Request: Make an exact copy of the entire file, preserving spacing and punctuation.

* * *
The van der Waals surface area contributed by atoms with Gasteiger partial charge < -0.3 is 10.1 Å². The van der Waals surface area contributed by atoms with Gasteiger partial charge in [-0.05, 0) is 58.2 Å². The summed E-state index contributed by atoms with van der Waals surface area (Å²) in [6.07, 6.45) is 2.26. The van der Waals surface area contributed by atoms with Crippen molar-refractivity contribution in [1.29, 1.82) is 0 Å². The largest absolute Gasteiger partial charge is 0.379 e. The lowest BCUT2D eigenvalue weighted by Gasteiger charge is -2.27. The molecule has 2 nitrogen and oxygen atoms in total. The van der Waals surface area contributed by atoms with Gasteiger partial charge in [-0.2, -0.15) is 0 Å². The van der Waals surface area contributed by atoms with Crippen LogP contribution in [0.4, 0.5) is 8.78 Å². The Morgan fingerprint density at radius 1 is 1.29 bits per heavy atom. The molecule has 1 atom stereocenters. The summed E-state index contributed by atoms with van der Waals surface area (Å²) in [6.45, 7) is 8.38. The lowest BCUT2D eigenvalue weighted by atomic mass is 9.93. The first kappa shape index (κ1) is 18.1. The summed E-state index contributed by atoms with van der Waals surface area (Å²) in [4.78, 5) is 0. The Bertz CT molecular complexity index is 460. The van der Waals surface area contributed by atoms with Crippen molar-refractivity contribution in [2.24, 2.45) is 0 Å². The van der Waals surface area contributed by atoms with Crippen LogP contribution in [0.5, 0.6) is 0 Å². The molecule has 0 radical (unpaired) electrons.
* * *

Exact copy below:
The van der Waals surface area contributed by atoms with Gasteiger partial charge < -0.3 is 10.1 Å². The van der Waals surface area contributed by atoms with Gasteiger partial charge in [-0.05, 0) is 58.2 Å². The summed E-state index contributed by atoms with van der Waals surface area (Å²) in [6.07, 6.45) is 2.26. The van der Waals surface area contributed by atoms with Crippen molar-refractivity contribution in [1.29, 1.82) is 0 Å². The largest absolute Gasteiger partial charge is 0.379 e. The lowest BCUT2D eigenvalue weighted by Gasteiger charge is -2.27. The molecule has 2 nitrogen and oxygen atoms in total. The van der Waals surface area contributed by atoms with Gasteiger partial charge in [-0.2, -0.15) is 0 Å². The van der Waals surface area contributed by atoms with Crippen LogP contribution in [0.4, 0.5) is 8.78 Å². The Morgan fingerprint density at radius 1 is 1.29 bits per heavy atom. The molecule has 1 atom stereocenters. The summed E-state index contributed by atoms with van der Waals surface area (Å²) in [6.45, 7) is 8.38. The lowest BCUT2D eigenvalue weighted by atomic mass is 9.93. The first kappa shape index (κ1) is 18.1. The summed E-state index contributed by atoms with van der Waals surface area (Å²) in [4.78, 5) is 0. The Bertz CT molecular complexity index is 460. The van der Waals surface area contributed by atoms with Crippen molar-refractivity contribution in [2.24, 2.45) is 0 Å². The van der Waals surface area contributed by atoms with Crippen LogP contribution in [0.5, 0.6) is 0 Å². The molecule has 0 radical (unpaired) electrons.